LUX: The video sculptures, ‘Screen Portraits’, are they bronzes?
Charlotte Colbert: No, they’re made of Corten steel. The first one was done for the Korea Institute. I came across this beautiful but heart-breaking story of a South Korean woman, Lee Soon-Kyu, who was 79 when I met her. She was pregnant when the Korean War started in 1950, but was separated from her husband who ended up in the north. She was able to meet him many years later, and went to North Korea with her son, who was then 65, to see him for the last time. It seemed fitting to do her portrait at this moment in her life, after she’d been in this Cold War kind of narrative for decades. She had to stay very still with just one light on her face. The filming of the sculpture was an extraordinary moment.

A woman hiding behind a sculpture

LUX: The one with a nuclear explosion, tell us about that.
Charlotte Colbert: That’s a piece called Disassociation. It’s a self-portrait. The eyes and the face are very much at peace and the head contains the nuclear explosion. I made it when I was seven months pregnant, at a time when you feel disconnected from the world around you. But I feel that in some ways it’s like an extreme version of everyone’s relationship to the world.

LUX: Neighbouring studios with Philip – how does that work?
Charlotte Colbert: Funnily enough, we’ve done loads of stuff together and I think in some way, we do look at each other’s works and comment on them, but our worlds definitely haven’t fused. I feel like both of us have pushed the identities really as defined against each other.

LUX: The studio, it seems very serene.
Charlotte Colbert: It’s amazing but there’s a lot of interesting characters around, and the building’s quite fun and it’s got all these layers of history. I think at one point it was a kennels, so there were dogs, now there’s more little mice. It’s a really amazing location – we’re so lucky.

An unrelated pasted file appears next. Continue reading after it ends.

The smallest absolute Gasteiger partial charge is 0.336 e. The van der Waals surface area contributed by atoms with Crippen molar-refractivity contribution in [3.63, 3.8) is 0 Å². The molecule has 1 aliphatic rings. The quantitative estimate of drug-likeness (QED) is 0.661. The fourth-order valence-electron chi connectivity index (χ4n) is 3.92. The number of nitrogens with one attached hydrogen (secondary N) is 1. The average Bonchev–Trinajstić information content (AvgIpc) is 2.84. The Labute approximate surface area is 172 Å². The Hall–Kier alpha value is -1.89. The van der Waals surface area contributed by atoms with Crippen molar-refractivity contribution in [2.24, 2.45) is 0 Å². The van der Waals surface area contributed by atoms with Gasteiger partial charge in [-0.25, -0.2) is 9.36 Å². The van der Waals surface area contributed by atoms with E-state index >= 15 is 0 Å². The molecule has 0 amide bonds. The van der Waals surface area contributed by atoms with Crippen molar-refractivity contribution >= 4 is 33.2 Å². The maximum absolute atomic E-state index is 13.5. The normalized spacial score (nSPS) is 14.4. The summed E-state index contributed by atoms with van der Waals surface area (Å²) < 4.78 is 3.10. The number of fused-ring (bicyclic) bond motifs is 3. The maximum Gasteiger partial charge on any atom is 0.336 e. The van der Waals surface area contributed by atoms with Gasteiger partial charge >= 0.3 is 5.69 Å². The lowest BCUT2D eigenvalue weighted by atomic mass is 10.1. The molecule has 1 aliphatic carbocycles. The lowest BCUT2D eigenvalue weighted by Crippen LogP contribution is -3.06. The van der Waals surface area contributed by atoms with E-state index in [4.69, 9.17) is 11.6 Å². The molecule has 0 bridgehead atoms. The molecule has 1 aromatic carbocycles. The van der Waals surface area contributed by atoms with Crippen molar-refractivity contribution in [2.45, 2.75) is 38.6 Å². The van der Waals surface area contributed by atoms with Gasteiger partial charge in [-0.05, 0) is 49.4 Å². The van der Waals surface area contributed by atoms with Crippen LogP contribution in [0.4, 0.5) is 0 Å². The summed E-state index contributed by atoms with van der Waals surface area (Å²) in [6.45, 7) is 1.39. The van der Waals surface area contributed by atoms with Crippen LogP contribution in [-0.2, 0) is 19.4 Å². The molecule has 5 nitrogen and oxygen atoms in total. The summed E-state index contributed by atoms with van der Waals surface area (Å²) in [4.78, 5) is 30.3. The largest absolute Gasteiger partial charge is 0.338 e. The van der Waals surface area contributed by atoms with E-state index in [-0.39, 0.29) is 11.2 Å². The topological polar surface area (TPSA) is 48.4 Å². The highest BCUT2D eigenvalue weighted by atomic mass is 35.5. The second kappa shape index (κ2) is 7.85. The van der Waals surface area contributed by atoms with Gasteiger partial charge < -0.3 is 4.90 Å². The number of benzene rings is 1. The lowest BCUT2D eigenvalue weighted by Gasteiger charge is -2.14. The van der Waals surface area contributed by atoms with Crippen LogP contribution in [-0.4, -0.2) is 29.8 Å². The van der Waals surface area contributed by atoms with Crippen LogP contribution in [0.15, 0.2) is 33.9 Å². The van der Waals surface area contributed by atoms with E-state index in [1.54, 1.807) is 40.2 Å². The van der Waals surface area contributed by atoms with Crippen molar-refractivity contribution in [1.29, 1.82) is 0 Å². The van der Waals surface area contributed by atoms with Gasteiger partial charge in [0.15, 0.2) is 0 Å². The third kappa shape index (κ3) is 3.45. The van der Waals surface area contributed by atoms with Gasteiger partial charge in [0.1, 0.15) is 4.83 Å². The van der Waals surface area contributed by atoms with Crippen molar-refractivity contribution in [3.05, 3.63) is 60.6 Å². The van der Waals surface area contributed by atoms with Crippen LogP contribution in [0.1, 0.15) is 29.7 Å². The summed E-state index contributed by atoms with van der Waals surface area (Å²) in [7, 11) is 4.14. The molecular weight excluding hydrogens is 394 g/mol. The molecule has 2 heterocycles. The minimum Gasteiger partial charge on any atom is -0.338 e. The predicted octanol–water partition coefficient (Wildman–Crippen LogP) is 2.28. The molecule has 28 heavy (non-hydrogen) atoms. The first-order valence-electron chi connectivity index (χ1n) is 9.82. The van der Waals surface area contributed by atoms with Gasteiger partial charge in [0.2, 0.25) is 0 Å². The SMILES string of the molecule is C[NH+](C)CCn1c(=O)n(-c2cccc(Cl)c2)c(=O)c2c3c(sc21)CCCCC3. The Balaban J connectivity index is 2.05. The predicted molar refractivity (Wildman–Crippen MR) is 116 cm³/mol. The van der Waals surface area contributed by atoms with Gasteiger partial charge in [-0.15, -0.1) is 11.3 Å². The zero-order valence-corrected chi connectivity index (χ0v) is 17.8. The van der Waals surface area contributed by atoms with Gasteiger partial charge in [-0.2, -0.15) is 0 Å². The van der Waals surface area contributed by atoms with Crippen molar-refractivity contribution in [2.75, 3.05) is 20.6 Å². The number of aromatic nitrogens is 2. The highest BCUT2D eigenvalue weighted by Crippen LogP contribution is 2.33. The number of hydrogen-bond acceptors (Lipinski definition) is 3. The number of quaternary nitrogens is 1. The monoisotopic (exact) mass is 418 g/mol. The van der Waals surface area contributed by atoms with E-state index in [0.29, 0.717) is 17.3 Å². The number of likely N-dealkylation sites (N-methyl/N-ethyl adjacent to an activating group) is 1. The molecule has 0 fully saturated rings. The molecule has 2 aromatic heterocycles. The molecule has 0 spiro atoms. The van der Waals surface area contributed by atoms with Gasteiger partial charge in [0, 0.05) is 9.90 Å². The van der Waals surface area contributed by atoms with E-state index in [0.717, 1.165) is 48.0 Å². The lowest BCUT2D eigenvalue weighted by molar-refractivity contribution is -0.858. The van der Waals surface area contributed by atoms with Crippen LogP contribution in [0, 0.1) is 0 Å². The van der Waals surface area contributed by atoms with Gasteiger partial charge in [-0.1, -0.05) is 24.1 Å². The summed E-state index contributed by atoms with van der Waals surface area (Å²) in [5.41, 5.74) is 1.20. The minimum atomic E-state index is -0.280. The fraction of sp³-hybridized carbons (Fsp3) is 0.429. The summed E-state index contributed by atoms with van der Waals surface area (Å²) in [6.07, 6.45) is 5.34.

Find out more: philipcolbert.com and charlottecolbert.com

This article was originally published in the Summer 19 Issue.

Share:
Reading time: 12 min
Eccentrically dressed artists pose in Bicester Village luxury retail destination
Eccentrically dressed artists pose in Bicester Village luxury retail destination

From left to right: fashion designers Mei-Hui Liu and Anne Sophie Cochevelou, stylist Daniel Lismore and Sue Kreitzman pictured at Bicester Village

Today marks the beginning of luxury shopping destination Bicester Village’s springtime campaign featuring artists and designers from East London

If you happened to be at Marylebone Station this morning in London, you might have noticed a gathering of vibrantly dressed individuals waiting on the platform for the next train to Oxford. This was the starting point for artist and designer Sue Kreitzman‘s ‘Colour Walk’, which led a group of East London‘s creatives deep into the heart of Oxfordshire’s countryside and along the paths of Bicester Village.

Follow LUX on Instagram: the.official.lux.magazine

The practise of ‘colour walking’ is to encourage like-minded artistic people to dress up in as many colours as possible, and meet to walk and discuss ideas; usually beginning in Old Spitalfields Market, today’s walk kicked off a new artistic campaign at Bicester Village. Inspired by artist and LUX contributing editor Maryam Eisler‘s book Voices East London , ‘Spring Fever’ aims at supporting the work and practises of artists and designers from London’s East End. Amongst those involved is artist turned fashion designer Meihui Liu, whose pop-up art-inspired concept store will feature limited-edition artworks by the likes of ‘post-it poet’ Andy Leek (the man behind the ‘Notes to Strangers’ series), French fashion designer Anne Sophie Cochevelou and celebrity stylist Daniel Lismore.

Read more: President of LEMA Angelo Meroni on business with a soul